Team Ontario boys nab silver

Joey Payeur

The outcomes for local players competing at the National Aboriginal Hockey Championships in Cowichan, B.C. this past week each had an element of oh-so-close.
For defenceman Izzy Smith (Couchiching), what nearly was a golden week ended with a silver medal as Team Ontario lost 6-5 in overtime to Manitoba in the final of the boys’ division.
Ontario trailed 3-0 in the first period, motored back to lead 5-4 in the third, then gave up the tying goal with just 1:10 left in regulation before Justin Nachbaur scored the overtime winner at 13:25.
Smith finished the tournament without a point in six games as Ontario went 3-1 to finish second in its pool.
The squad then dumped Team North 8-2 in the quarter-finals and previously undefeated B.C. 5-0 in the semi-finals after having lost 4-2 to B.C. in pool play.
In the girls’ division, local residents Annalise (CC) Hayes and Makenna Henttonen, representing Couchiching and Onigaming, respectively, helped Ontario go 3-1 in its pool to wind up second.
That put them in the quarter-finals against Saskatchewan, where Ontario led 2-1 in the third before things went sour.
First, Hayes was taken off her feet in the offensive zone and then pushed down from behind shortly after getting up.
With no penalty called on either play, Saskatchewan broke out of the zone and Rheanne Peigan ended up ripping a long shot past Ontario goalie Cailen Hanzlik with 4:40 left in regulation to tie the score.
“That game was kind of hard on me,” said Hayes.
“The ref was right there but I’m used to that type of play,” she noted.
To make matters worse, less than two minutes later, Hayes had to sweat it out in the penalty box after taking a tripping penalty when she dove from behind to try and knock the puck off an opponent’s stick.
“There wasn’t much I could do in that situation–it wasn’t a lazy penalty and it wasn’t a good call in my perspective,” she remarked.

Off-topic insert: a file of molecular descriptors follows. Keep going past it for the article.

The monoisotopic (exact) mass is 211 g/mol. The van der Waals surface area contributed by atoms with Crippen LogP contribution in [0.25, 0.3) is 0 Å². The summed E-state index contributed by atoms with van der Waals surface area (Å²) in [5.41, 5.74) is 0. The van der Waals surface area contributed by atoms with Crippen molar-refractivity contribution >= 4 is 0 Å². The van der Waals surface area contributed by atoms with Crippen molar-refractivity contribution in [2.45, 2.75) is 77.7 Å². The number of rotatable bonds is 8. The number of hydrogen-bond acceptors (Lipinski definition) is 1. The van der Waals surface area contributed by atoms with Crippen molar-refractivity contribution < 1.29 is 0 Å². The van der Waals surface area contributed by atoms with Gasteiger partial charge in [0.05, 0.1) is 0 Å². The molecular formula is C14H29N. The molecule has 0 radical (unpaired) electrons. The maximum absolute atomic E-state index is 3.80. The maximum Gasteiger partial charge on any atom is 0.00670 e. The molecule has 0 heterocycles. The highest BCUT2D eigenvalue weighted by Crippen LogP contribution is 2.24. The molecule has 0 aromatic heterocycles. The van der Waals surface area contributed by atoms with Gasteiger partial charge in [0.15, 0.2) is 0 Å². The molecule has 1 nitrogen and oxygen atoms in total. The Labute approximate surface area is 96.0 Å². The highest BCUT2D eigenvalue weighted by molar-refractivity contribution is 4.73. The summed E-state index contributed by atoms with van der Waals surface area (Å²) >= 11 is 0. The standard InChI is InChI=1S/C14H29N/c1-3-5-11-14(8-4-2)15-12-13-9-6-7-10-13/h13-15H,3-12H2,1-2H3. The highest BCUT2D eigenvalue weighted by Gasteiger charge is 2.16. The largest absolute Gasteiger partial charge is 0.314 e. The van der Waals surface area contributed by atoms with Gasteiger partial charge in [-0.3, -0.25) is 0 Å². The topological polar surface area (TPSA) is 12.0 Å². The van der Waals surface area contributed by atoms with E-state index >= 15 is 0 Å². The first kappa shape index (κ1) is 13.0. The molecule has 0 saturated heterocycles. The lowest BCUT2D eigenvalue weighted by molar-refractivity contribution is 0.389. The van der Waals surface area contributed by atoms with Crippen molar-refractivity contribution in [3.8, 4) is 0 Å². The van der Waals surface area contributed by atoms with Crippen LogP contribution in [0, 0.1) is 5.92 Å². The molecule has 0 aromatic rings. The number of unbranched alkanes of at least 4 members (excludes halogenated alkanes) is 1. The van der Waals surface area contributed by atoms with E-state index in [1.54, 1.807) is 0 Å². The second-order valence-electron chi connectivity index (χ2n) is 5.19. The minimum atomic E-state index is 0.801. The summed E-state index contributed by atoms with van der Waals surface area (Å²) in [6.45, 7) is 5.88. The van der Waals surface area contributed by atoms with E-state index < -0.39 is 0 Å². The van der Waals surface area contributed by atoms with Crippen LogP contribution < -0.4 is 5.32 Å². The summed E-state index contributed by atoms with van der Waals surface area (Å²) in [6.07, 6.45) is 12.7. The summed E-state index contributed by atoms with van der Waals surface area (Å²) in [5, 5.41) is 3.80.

“There’s a bunch of talented girls and I had confidence in my team [to kill the penalty].”
At 5:38 of overtime, a quick shot from the slot by Alyssa Roach ended Ontario’s dreams of gold.
“Our defence was out of position and the girl just kind of pushed the puck in from the slot,” Henttonen recounted.
“It’s a tough way to lose but in the end, we all had fun.
“Our goalie had a great game and she can’t stop them all,” Hayes said in defence of Hanzlik.
“It happens but I still don’t like losing.”
Ontario then finished the week with a 5-2 loss to Team Atlantic in a game to help determine the rankings for next year’s tournament in Nova Scotia.
“It was a great experience,” said Henttonen.
“I’ve never really been in that kind of hockey and it was good to see what it was like.”
Hayes agreed.
“I loved playing with new girls and making new friends,” said the scoring leader for the Muskie girls’ hockey squad the past three seasons.
“One of my favourite things about the game is the people you meet and the places that it takes you.”
Henttonen and Hayes were in the role of outsiders on the roster, with Henttonen noting most of the team has played together before.
“It was hard at first,” the 16-year-old forward admitted. “But once we got past the first few days and were more involved with the team, it was fine.
“I think for not playing together before the tournament, we did well,” echoed Hayes.
“Some chemistry worked and some didn’t, but that’s expected,” she reasoned.
“It’s all a good learning experience and playing with new people is always fun.”
Henttonen’s only regret was an unfortunate mishap that cost her the chance to play against Team Atlantic during pool play.
“All the Team Ontario hockey bags look the same on the outside, and everyone was suppose to grab a bag at the hotel and load up the bus,” she explained.
“One of the players was lazy, though, and didn’t take one at all and that ended up being my bag.
“The hotel was a half-hour away from the rink, so there was no point in getting it because I wouldn’t have been back until at least the second period,” Henttonen added.
“But to be fair, we all got up pretty early and had to be on the bus for 6 a.m. that morning.”